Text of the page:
If I could only pick one light modifier to take to a deserted island, it would have to be the softbox. Small, medium, or large, this little puppy is my go-to light source for 80% of my shoots.
Why? The quality of light is soft, flattering, and malleable. Changing the angle and proximity of the softbox to the sitter easily changes the hardness of the light and the direction of the shadow.
It’s one of the light modifiers that most accurately recreates the effect of soft daylight coming through a window. I think what I like most about this light modifier is that it’s subtle. Highlights gently merge into shadows.
This image of a racecar driver, Glauco Junior Solleri, was taken using a speedlight and a small Lumiquest softbox:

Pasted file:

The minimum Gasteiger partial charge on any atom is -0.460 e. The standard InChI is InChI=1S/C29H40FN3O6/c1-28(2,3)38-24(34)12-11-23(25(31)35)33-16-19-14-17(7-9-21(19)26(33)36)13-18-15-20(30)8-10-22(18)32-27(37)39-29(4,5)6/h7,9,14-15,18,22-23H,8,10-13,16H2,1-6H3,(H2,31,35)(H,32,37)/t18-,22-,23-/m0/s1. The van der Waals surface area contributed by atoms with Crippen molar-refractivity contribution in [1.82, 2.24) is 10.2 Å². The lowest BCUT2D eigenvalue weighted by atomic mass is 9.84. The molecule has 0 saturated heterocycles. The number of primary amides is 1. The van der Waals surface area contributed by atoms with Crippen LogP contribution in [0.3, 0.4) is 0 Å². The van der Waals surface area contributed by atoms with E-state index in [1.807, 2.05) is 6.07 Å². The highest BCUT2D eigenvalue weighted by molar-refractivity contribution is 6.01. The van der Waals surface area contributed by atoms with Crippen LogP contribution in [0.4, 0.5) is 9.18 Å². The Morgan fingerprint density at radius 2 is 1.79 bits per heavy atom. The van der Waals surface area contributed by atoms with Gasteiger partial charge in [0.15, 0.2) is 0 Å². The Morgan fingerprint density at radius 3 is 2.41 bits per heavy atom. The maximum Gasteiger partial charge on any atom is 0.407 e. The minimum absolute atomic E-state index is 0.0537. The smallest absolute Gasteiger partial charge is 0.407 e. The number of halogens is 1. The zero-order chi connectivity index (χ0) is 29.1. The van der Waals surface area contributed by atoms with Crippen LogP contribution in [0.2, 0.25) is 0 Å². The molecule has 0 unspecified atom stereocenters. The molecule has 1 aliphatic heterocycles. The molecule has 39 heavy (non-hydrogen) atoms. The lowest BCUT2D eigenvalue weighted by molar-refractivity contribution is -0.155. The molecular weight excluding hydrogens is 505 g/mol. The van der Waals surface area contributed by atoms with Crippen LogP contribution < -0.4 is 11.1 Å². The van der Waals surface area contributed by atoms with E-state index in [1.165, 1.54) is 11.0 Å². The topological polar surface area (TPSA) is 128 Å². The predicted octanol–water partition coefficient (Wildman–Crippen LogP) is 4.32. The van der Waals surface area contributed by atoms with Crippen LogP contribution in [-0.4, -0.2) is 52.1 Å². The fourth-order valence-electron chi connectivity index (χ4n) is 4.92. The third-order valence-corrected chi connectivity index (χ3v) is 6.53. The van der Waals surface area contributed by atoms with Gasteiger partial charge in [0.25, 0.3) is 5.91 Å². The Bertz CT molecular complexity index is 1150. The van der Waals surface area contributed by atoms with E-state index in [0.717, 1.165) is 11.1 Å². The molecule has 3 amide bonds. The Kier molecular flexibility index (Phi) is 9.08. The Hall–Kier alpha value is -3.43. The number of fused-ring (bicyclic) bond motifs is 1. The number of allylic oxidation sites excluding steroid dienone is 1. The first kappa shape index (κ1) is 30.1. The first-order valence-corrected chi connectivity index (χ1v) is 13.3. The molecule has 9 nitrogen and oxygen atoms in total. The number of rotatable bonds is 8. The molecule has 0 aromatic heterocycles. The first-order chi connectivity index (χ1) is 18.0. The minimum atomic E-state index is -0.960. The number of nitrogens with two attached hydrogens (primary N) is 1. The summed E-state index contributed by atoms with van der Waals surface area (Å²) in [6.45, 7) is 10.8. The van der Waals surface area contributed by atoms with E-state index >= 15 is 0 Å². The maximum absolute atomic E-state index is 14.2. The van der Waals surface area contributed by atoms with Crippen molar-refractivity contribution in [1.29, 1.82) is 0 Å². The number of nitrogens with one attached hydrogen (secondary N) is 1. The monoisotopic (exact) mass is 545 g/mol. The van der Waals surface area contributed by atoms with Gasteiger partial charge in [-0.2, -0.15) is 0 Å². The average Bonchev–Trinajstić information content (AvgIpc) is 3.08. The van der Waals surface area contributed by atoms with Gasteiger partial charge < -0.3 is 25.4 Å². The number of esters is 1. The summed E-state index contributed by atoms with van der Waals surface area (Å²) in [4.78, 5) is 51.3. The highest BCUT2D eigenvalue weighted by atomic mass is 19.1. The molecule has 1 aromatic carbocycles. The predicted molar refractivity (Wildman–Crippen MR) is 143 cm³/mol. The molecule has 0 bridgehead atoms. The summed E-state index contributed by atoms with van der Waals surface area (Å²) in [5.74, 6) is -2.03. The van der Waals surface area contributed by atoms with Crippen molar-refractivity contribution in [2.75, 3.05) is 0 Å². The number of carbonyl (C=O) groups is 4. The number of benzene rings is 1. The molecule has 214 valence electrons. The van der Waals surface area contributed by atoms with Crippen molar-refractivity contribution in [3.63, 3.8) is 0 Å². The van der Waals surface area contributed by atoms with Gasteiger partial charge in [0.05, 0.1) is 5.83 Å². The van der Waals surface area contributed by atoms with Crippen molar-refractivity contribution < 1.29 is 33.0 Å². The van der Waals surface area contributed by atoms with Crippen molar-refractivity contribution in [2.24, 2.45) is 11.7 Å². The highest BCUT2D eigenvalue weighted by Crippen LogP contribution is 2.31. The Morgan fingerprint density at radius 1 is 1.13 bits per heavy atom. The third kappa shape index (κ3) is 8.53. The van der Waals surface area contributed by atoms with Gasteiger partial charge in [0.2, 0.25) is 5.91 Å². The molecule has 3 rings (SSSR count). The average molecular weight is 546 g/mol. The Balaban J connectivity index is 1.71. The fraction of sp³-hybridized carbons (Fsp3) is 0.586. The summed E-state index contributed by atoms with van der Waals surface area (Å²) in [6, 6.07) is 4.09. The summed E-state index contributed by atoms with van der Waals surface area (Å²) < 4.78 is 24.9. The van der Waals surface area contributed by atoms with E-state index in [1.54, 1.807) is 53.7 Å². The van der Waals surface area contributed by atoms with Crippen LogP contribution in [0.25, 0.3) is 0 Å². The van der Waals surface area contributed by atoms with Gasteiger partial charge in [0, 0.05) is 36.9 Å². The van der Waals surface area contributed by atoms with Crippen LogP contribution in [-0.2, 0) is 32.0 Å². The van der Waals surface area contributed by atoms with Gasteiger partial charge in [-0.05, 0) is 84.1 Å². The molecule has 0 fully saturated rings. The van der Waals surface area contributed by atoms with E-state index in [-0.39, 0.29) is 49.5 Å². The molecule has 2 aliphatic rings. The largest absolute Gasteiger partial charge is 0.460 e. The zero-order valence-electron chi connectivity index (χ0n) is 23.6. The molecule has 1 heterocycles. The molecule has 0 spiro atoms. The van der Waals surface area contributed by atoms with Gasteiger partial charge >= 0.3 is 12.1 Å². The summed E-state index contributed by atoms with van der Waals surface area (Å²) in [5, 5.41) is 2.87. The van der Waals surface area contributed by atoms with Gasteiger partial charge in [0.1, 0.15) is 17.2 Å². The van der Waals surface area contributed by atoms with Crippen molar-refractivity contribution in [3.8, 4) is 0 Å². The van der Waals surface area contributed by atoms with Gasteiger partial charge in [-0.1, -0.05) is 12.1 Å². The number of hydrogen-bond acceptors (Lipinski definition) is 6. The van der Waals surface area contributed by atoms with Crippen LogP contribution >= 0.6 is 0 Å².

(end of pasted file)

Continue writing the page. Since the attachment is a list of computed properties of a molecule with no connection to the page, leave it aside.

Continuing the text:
For the above photo, I only wanted to light Glauco’s face and let the background fade to black. If I had used an umbrella, I would’ve sprayed light everywhere, illuminating the entire background and killing my moody vibe.
In fact, I think I love this light modifier more than Nutella.
(There! I said it.)
I use a few different kinds of softboxes depending on where and what I’m shooting.
If I’m doing a studio shoot, I love using a softbox with a white reflective interior. The white interior creates a softer look, and this particular softbox has an extra layer of diffusion on the inside, adding even more softness to the light.
Some photographers remove the interior panel because they like the added contrast of harder light, but I prefer less contrast.
You can also increase the spread and contrast of your light by using silver or gold interior panels.